the law

A New York Bill Could Limit Use of Rap Lyrics in Court

Tekashi 6ix9ine, a rapper cited in introducing the bill. Photo: Walik Goshorn/MediaPunch/Shutterstock/Walik Goshorn/MediaPunch/Shutter

Rappers on trial over the past few years have brought attention to a trend where prosecutors use song lyrics, often depicting violent or criminal activities, as evidence. Two New York lawmakers now want to nip that trend across the state. Senators Brad Hoylman and Jamaal Bailey, Democrats from Manhattan and the Bronx, respectively, introduced a new bill titled “Rap Music on Trial” on November 17. The bill would limit the way all art, including rap lyrics, can be used in trial, unless it can be proven that the art is literal, factual, and relevant, in addition to providing a “distinct probative value” to the case. In a press release on the bill, Hoylman and Bailey specifically cited Tekashi 6ix9ine, the New York rapper whose lyrics were “used to compel Hernandez into becoming a government witness to avoid harsher sentencing” in the high-profile 2019 Nine Trey Gangsters trial. They also note a 2021 ruling in Maryland, in which an appeals court upheld the way rap lyrics were submitted as evidence in the murder trial against Lawrence Montague.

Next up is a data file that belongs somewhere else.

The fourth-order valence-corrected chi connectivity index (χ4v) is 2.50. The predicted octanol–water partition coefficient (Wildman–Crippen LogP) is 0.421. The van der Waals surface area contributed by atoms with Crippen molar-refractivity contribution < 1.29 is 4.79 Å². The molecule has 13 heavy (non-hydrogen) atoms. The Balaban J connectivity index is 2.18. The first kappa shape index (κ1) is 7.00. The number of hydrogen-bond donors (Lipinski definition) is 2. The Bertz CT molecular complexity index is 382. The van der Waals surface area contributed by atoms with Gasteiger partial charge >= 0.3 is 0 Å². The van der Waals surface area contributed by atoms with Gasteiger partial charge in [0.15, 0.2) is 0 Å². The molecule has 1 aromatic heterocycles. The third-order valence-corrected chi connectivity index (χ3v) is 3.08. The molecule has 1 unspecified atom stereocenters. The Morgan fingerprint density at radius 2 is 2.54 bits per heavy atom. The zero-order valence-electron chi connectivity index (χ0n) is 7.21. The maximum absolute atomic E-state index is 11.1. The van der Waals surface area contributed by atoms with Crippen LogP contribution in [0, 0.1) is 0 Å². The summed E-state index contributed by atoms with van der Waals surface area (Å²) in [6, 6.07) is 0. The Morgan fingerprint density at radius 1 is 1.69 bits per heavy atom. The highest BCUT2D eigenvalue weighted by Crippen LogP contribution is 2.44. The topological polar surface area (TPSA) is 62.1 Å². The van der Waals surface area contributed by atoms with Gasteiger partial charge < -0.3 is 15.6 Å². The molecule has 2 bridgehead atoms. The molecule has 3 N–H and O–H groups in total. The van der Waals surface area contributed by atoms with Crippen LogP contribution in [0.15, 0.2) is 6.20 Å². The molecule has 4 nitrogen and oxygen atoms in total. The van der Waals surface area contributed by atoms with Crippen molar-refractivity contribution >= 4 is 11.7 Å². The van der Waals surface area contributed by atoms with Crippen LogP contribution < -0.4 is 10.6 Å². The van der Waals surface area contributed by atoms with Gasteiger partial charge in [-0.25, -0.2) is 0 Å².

The most notable example of the phenomenon was the case of California rapper Drakeo the Ruler, whose lyrics were used in a case regarding a 2016 murder, and led to him spending years in prison despite being ultimately acquitted. “I didn’t even think they could do that,” he told Rolling Stone of prosecutors using his lyrics, in a story on the new bill. “I have never seen rap lyrics used in such a convoluted and distorted way to try to [imply] guilt against somebody who they had little to no evidence committed the crime,” his lawyer, John Hamasaki, added. Rappers including Killer Mike, Chance the Rapper, Meek Mill, 21 Savage, and Fat Joe spoke out against using rap lyrics as evidence in 2019, submitting an amicus brief in a trial brought by Pennsylvania rapper Jamal Knox, a.k.a. Mayhem Mal, who was previously sentenced to two years in prison after a separate trial that involved his lyrics.

In a statement on the bill, Bailey noted that “the use of rap and hip-hop lyrics in particular is emblematic of the systemic racism that permeates our criminal justice system.” He continued, “In many cases, even the mere association with certain genres, like hip-hop and rap, leads to heightened scrutiny in the courtroom and is used to presume guilt, immorality, and propensity for criminal activity.” Hoylman told Rolling Stone he thinks the bill can be signed by June 2022, adding he’d “love to see it become law next session.”

A New York Bill Could Limit Use of Rap Lyrics in Court